Learning History Concepts & Skills Through Writing

Instructor: Christopher Sailus

Chris has an M.A. in history and taught university and high school history.

In this lesson we discover the importance of writing for knowledge retention, and the different techniques and exercises which can aid students' retention of history concepts and material.

Knowledge Retention

Do you ever feel like important information goes in one ear and out the other? You may have just listened to something very important, yet you go into the other room and can't for the life of you remember what it is. It happens to everyone.

For some students, this can happen particularly often during history class. Something about dates or abstract concepts simply doesn't stick well in their mind. But there are tools and strategies that you, as a teacher, can use to help your students. Writing something down, for instance, has been proven to aid memory and comprehension.

In this lesson, we will explore a few of these strategies and the ways they can help your students understand recently-learned history topics.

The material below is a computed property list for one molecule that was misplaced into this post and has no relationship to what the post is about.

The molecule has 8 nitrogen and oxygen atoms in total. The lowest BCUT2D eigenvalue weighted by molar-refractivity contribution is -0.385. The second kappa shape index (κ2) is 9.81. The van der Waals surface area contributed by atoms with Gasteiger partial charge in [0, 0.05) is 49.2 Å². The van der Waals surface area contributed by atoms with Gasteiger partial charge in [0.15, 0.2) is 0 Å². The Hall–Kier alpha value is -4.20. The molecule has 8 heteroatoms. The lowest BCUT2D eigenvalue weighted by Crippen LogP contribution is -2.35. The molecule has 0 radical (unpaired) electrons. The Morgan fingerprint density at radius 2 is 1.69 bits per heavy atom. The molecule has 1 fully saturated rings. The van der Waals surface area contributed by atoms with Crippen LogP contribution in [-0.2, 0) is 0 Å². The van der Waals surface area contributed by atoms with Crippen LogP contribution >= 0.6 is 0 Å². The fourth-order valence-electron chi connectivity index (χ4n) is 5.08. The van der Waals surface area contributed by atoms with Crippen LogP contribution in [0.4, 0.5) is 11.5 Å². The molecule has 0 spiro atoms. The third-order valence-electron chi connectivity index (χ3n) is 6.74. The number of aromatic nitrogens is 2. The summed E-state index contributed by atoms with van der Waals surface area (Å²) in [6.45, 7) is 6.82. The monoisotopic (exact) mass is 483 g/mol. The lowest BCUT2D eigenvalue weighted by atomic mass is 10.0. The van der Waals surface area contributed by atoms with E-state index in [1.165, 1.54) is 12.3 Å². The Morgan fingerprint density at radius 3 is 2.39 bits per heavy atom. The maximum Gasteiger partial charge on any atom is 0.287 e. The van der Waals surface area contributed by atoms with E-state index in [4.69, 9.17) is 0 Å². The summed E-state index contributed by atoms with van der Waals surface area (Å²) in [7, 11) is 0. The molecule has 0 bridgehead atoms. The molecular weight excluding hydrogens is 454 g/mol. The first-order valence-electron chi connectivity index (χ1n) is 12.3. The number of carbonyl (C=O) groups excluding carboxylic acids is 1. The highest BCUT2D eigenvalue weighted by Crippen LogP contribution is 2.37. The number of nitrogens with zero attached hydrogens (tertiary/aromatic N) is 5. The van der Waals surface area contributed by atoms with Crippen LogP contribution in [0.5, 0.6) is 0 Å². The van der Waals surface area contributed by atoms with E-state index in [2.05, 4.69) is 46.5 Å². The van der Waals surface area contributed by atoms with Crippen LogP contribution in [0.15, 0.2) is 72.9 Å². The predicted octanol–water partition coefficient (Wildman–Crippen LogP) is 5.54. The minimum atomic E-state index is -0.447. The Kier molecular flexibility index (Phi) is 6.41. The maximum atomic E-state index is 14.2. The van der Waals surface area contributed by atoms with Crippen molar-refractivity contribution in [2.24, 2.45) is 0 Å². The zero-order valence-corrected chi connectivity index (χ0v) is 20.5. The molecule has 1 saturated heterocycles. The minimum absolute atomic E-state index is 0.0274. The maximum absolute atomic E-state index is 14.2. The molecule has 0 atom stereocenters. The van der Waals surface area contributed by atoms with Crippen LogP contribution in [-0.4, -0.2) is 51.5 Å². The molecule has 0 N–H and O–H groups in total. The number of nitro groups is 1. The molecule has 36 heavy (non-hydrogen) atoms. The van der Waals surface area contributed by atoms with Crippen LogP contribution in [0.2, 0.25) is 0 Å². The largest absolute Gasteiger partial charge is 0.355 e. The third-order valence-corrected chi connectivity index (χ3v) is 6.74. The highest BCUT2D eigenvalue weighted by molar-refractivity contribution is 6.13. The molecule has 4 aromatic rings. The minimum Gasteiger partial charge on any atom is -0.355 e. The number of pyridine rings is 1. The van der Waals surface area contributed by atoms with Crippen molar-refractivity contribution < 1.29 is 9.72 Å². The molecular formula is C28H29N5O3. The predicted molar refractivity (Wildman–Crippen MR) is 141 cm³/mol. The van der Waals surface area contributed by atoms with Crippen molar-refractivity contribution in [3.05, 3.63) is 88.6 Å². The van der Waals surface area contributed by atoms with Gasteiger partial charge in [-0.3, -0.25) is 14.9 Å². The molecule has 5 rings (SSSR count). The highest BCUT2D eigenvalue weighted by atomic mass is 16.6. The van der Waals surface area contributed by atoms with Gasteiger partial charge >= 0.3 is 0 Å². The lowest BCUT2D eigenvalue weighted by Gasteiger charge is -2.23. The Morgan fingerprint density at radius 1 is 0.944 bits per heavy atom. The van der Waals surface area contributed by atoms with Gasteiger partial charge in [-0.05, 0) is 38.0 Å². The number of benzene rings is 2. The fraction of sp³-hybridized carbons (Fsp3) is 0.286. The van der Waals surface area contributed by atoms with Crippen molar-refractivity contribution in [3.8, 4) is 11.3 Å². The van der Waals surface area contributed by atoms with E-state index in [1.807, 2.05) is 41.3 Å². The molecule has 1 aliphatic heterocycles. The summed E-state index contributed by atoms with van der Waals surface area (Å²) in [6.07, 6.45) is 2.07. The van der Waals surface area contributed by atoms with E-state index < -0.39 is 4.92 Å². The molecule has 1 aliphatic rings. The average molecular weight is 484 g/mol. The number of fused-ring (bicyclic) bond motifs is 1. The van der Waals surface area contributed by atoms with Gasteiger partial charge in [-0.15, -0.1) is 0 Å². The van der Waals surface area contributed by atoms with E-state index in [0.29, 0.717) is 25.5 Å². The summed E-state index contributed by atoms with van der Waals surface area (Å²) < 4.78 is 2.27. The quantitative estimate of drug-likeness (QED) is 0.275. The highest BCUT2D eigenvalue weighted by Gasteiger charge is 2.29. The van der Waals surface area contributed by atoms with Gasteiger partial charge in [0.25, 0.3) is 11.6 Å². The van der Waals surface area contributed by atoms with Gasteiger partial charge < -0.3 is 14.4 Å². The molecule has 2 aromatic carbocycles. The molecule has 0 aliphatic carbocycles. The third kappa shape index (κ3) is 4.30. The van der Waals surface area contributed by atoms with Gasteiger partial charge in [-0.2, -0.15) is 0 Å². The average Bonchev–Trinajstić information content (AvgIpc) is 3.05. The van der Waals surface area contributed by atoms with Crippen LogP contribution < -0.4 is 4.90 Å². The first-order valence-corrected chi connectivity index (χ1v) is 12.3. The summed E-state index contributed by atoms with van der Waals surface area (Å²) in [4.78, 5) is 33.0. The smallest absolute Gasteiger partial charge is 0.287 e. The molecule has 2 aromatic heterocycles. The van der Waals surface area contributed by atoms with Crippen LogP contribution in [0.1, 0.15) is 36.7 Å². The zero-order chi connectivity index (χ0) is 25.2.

Activities and Tips

The following tools can be used in the classroom. Their design is two-fold: to help students retain knowledge and gain a better understanding of the course material, and also to develop better writing and written communications skills. All written responses, if you choose to grade them, should be graded instructively to both gauge and improve your students' knowledge and writing skills. This means ensuring you provide constructive comments and suggestions on how students can improve their writing and knowledge.

Admit/Exit Slips

Admit slips are rather straightforward. At the beginning of each class, give your students a slip of paper with a written question or two on it. You can also give them a blank piece of paper and write the questions on the board. The questions should be general and about the material from the last class. For example, if the last class you taught was on the first battles of the American Revolution, something like 'How did the Revolution begin?' is vague enough that students can take the question in multiple directions and demonstrate their knowledge and understanding of the concept.

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